You are reading

NYC Indoor Dining may be Delayed: De Blasio

Indoor Dining Stock: Unsplash

June 29, 2020 By Christian Murray

The city’s plan to allow bars and restaurants to reopen their indoor space next week is now being called in question.

The sudden uptick in COVID-19 cases in other U.S. states has been linked to indoor dining, causing the mayor and governor to rethink the reopening timeline in New York City. The restaurants, subject to several restrictions, are currently allowed to reopen their indoor space when Phase 3 begins Monday, July 6.

“We all love indoor dining but we see problems,” de Blasio said at his City Hall briefing this morning. He said there have been a number of clusters in other states that have been linked back to bars and restaurants.

“California had made great progress, “he said, but “they now slipping back and they are changing the rules regarding bars and restaurants.”

De Blasio said that “we’re increasingly concerned” and that his team is working with the governor to re-examine the indoor dining rules for phase three. The rest of Phase Three—from the reopening of nails salons to dog runs—remains on track.

“We can do the outdoor dining on a much bigger scale, but the indoor we really need to examine closely and come to a decision in the next couple of days,” de Blasio said this morning.

The mayor said that the outdoor dining concept–dubbed “Open Restaurants” by the city– is working.

“We want to double down on outdoor dining,” he said, noting that 6,200 restaurants have applied and been certified for outdoor dining.

The city is in the midst of launching a program that combines Open Restaurants and Open Streets to promote outdoor dining. The administration aims to open 10 to 20 corridors that will be closed to vehicular traffic to permit expanded street dining.

Restaurants on these corridors will be able to go farther away from the curb than other Open Restaurants participants, and the rest of the streets will be open to pedestrian traffic.

The first streets to be part of the program are already closed to vehicles, being part of the existing Open Streets program. They are expected to be ready for street dining by the July 4 holiday weekend.

Additional streets will be closed under the program if restaurants and other groups coordinate through a single entity or partner group and show that it can be done safely.  They are expected to be approved by Friday, July 17.

The City will quickly review applications and consult with elected officials and Community Boards to ensure safety and appropriate design.

Mayor’s Office

email the author: [email protected]
No comments yet

Leave a Comment
Reply to this Comment

All comments are subject to moderation before being posted.

This site is protected by reCAPTCHA and the Google Privacy Policy and Terms of Service apply.

Recent News

Borough president hears from community members on budget needs throughout Queens

During a two-day public hearing on the mayor’s 2024 preliminary budget, Queens Borough President Donovan Richards Jr. listened to testimonies from 14 community board representatives, community stakeholders and members of the public on where the money should be spent in Queens.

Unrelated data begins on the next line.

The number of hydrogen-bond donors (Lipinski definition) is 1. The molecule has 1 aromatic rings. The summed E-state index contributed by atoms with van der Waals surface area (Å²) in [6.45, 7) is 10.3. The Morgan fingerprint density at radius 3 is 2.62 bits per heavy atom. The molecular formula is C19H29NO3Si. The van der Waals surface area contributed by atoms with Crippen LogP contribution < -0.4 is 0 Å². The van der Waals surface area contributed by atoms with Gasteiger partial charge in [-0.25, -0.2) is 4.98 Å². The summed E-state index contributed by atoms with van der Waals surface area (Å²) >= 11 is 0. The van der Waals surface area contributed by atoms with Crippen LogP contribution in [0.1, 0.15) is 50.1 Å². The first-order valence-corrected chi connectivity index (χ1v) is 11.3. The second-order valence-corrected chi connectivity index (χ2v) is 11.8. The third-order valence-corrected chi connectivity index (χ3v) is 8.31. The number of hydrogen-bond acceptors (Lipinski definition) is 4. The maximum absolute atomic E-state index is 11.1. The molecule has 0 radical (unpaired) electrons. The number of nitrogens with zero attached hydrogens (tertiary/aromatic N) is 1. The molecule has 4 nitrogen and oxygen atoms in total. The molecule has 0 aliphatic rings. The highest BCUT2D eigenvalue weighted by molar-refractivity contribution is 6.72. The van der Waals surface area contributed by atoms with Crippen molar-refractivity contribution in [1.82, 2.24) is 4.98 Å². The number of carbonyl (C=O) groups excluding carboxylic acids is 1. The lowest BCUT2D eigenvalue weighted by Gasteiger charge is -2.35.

The public hearings were held both in-person and via Zoom on Monday, Jan. 30, and Tuesday, Jan. 31, at Queens Borough Hall. The testimonials will be used to develop the Queens Borough Board’s FY24 preliminary budget priorities in the coming weeks. 

‘He didn’t deserve to die’: Borough President Richards leads emotional candlelight vigil for Tyre Nichols

Queens Borough President Donovan Richards held a candlelight vigil for Tyre Nichols outside Queens Borough Hall Monday, Jan. 30 after Nichols’ death at the hands of police officers in Memphis, Tenn., made national headlines for the brutality in which the officers beat him.

Almost immediately after news broke about Nichols’ death, the Memphis police officers who beat him to death were fired and charged with murder. The police department released the body cam footage of the fatal beating on Jan. 27, but many people, including some at the vigil, have refused to watch it due to its extremely graphic nature.

Op-Ed: This Year’s State Budget Must Prioritize Climate, Jobs, and Justice for New York

Op-Ed, Jan. 30, By Assemblymember Jessica González-Rojas

In a time of rampant economic inequality and environmental injustice, it is easy to feel defeated.  Here in Queens and across New York State, however, communities are organizing for a better future. New Yorkers from different backgrounds and with different lived experiences are proving that we can build community, organize, and create a future that reflects our shared values.

BP launches new advisory panel for youth to become civically engaged in the future of Queens

In an effort to get more young people involved in civics, Queens Borough President Donovan Richards has created a new advisory panel known as the Youth and Young Adult Council to introduce the “youngest and fiercest” community advocates to both community service and organization.

Members of the advisory body will advocate concerns through means of community engagement by participating in one of two cohorts. The first will be made up of high school representatives between the ages of 13 and 17, while the second cohort will be comprised of young adults between the ages of 18 and 25.

Raga sworn in as first-ever Filipino American elected to the state Legislature

More than 300 community members attended the historic inauguration of Assemblyman Steven Raga as the first Filipino American elected to office in New York state.

Many who attended the swearing-in event at the Queens Museum in Flushing Meadows Corona Park wore traditional and cultural attire to the event at the building that once housed the General Assembly of the newly formed United Nations from 1946 to 1950 until its current home in Manhattan became available for the world body.